Capes and wraps were often worn with evening dress in the late 1910’s and early 1920’s. Coats with dolman sleeves — or fur trimmed coats of various shapes — took over in the later twenties. Here, I want to share two vintage wraps — one is especially luxurious.
High, crushed or textured collars were usually a feature.
One of the most difficult things about wearing these wraps was that most of them had to be held closed to stay on.
Imagine trying to climb into a taxi while holding your clutch purse in one hand and keeping your cloak from falling off with the other!
This vintage garment carries the problem to an extreme; there are no fastenings and no slits for the arms.
It was very heavy, and may have been built on a base of wool. It cleverly gives the impression of fur by using cream lace over a thick, slightly darker (duvetyn?)fabric at top and bottom; in the middle is a rectangle of golden-tan velvet, gathered to fit. Perhaps it had a matching lace, or lace and velvet, gown.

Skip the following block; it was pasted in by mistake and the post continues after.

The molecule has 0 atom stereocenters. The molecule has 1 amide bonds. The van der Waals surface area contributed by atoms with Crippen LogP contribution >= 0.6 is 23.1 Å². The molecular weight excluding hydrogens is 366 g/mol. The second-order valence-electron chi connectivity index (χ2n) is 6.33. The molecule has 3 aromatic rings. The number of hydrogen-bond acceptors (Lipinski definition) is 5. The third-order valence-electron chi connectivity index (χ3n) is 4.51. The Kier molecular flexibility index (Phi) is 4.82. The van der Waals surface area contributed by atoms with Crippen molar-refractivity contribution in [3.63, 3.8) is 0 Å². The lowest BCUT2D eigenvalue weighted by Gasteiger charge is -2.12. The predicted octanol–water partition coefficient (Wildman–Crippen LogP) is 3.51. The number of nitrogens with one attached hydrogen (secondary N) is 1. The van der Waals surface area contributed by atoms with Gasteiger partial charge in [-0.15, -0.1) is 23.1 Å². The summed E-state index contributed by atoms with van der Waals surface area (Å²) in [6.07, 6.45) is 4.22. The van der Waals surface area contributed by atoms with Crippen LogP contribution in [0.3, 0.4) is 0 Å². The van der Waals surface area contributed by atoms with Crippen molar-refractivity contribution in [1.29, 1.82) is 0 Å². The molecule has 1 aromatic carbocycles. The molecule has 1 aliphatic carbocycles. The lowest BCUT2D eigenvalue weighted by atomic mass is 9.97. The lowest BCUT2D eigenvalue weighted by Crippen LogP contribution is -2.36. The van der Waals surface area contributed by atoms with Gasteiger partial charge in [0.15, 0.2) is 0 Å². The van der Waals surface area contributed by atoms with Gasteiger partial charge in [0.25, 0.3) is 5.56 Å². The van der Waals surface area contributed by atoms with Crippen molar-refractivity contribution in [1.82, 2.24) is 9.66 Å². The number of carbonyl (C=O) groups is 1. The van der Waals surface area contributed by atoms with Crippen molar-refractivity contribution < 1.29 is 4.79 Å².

Paris was showing equally hard-to-wear open capes for daytime in 1925:
A Gold Lamé, Gold Lace and Metallic Bullion Cape
I do not have a photo of the front of this spectacular gold lamé and gold lace, cape/wrap with gold tassels and bullion fringe. It was awesomely heavy, very dusty, in need of restoration, but originally of very fine quality. (No label.)
It has slits for the arms, an interior pocket, and buttons at the neck and chest. You can get some idea of the front from these details:
You can see the slit for the wearer’s hands, and a bit of the Nile green lining.
My hand gives you an idea of the size of these tassels:
This is the base of the collar in front. You can see that there are two covered buttons on the yoke, between the collar and the decorative fringe trim.
The collar, the top third, and bottom third of the cape are covered with metallic gold lace in a floral pattern:
In this pocket detail, you can see that the entire coat is covered in metallic lace, so that the subtle shine is continuous.
Luxurious capes were still being shown in Paris in 1925:
But coats with sleeves, much easier to wear, were becoming more popular.
See the Lelong sketched here, with a matching fur-trimmed shawl.
“Tricks of the Trade” Tip: If you make a cape the simplest way, by gathering fabric into a straight neckband, the weight of the cape will pull against your throat. Make your cape with a yoke, so that the weight of the fabric hangs from your shoulders, not your neck. This cape has a yoke; this one doesn’t.